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Network for Photovoltaic Technology


Purdue University will lead a new research center to improve photovoltaic solar cells as part of a national effort to bring alternative energy technologies to the marketplace.

The work is funded by the Semiconductor Research Corporation, a university-research consortium for semiconductors and related technologies. The SRC has established a $5 million energy research initiative, teaming companies with university research centers to work on alternative energy technologies.

The new Network for Photovoltaic Technology will be led by Ashraf Alam, professor of electrical and computer engineering, and Mark Lundstrom, the Don and Carol Scifres Distinguished Professor of Electrical and Computer Engineering. Work in the center, based at the Birck Nanotechnology Center at Purdue's Discovery Park, will address performance, cost, reliability and manufacturing challenges of photovoltaic cells, which convert sunlight into electricity.

"The center will take advantage of Purdue's extensive modeling and simulation expertise and our national Network for Computational Nanotechnology," said Richard Buckius, Purdue's vice president for research. "The NCN provides analytical models and simulation tools for photovoltaic manufacturers, much as Purdue has done for the semiconductor industry."

Photovoltaics is a clean energy source, and few other power-generating technologies have as little environmental impact. However, the technology faces several hurdles, primarily costs relating to power generation and transmission. Researchers are working to develop new cells that are less expensive to manufacture, which would reduce costs associated with photovoltaics.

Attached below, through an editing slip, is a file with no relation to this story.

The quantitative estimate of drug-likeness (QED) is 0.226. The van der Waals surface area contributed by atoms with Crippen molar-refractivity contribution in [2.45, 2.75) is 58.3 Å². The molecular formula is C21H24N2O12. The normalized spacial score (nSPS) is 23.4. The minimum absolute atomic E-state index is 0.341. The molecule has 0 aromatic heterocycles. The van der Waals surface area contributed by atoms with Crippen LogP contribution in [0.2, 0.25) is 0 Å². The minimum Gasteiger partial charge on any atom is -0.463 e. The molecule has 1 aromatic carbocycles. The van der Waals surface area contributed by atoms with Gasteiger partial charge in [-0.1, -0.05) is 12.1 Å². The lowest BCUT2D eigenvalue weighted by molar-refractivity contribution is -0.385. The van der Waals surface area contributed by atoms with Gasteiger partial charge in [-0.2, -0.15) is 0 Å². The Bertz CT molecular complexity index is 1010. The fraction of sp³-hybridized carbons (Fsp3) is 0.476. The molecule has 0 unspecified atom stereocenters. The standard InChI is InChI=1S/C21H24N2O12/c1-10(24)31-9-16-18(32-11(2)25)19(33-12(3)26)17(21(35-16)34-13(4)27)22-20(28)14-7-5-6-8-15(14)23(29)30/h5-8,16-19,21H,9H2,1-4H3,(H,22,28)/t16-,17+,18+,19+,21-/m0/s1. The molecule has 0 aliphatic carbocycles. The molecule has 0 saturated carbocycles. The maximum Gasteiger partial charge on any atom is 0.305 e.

In addition to the photovoltaics center, the initiative includes a smart grid research center at Carnegie Mellon University to support the incorporation of renewable energy resources and provide modeling, simulation and control tools needed to manage, optimize and secure the power grid.

Research in the Purdue-based center will initially address the need for new modeling and simulation tools to support the development of improved photovoltaic devices.

Since the 1960s, the semiconductor industry has been developing advanced computational models and simulations, which have become critical for the design of electronic devices and have enabled industry to develop new technologies and products.

"We want to do the same thing for photovoltaics," Lundstrom said. "This will be the first center to emphasize the role of models and simulations in this area, and we will seed knowledge gained in this work to industry and other research centers. We're getting in on the ground floor."

The work will include research to precisely characterize the properties of materials used in photovoltaic cells in efforts to better understand the physics involved. Computational models and simulations will enable researchers to test concepts and reliability and also to accelerate the aging of solar cells to see how long they will last.

"Any estimate of the cost of photovoltaics assumes the cells will last for 20 to 30 years, but what if they're more likely to last 60 years? The cost landscape among competing clean technologies can be altered dramatically as a result," Alam said.

The work builds on previous modeling research led by Alam and Lundstrom to develop advanced models for predicting the performance and reliability of new designs for silicon transistors. The same sort of modeling will now be used for photovoltaics. The initiative also aims to train and educate students, providing them with the expertise and skills needed to transition these new methods into the marketplace.

The work is associated with an interactive website called nanoHUB.org, which makes available scientific simulations, seminars, interactive courses and other specialized nanotech-related materials. It is operated by the NCN, a six-university network funded by the National Science Foundation and based at Purdue. The Intel Foundation also provides support.


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